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Western European governments had no option but to see to how to meet the needs of their people and improve the quality of their lives.

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They had to mass produce. The industrialisation of Europe was successful.

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Though, as we alluded to above, it was to a very large extent a consequence of our cheap and forced labour, stolen raw materials, unfair trading, education and innovative technological applications as well as the will to survive and dominate the harsh cold climatic conditions of Europe.

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Africa cannot rob any continent of human and material resources, but we do have education. The technological know-how and innovation could be obtained at reasonable cost.

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All that warranted Europe to embark on industrialisation exists in Africa. Indeed if the correct strategy and management systems are applied, Africa would be an industrialised continent by the year 2020 whatever the opposition we may face from the other continents. We only need to be focused. Adopt the correct strategies. Above all, we must bond ourselves together as one with shared vision.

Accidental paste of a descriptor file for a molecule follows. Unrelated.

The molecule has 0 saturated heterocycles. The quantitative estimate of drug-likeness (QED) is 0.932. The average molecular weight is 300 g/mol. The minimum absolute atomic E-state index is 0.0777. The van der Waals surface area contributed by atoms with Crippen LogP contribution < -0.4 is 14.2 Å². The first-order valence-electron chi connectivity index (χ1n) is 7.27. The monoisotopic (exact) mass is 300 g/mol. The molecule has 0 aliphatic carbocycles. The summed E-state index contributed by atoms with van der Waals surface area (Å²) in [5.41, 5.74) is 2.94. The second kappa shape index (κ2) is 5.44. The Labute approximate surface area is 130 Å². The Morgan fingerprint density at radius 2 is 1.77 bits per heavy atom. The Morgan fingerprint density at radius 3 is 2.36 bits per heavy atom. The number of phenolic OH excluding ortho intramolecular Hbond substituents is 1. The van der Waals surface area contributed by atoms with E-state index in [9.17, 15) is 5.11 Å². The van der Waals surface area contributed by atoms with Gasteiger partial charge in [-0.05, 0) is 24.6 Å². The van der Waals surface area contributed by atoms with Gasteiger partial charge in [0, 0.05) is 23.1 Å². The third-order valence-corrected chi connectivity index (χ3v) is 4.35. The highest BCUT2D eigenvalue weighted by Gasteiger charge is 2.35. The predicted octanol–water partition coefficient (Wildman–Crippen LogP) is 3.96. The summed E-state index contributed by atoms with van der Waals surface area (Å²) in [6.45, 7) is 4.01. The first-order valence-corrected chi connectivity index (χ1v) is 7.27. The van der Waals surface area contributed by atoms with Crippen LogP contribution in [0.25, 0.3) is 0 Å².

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Why the emphasis?

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Virtually every product of industrialisation that is now used to improve the quality of life — such as household goods, office appliances and machinery, motor vehicles, airplanes, railway engines and wagons, computers; ICTs – are imported from outside Africa.

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In some cases, some of these products are assembled in Africa. In some African countries, some ridiculous items like toothpicks, combs, pins, fruit juice and foods, drinking water, and furniture are still being imported.

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The summary of the above is that the fortunes of African economies are tied to the vagaries of the developments in the other economies in the world.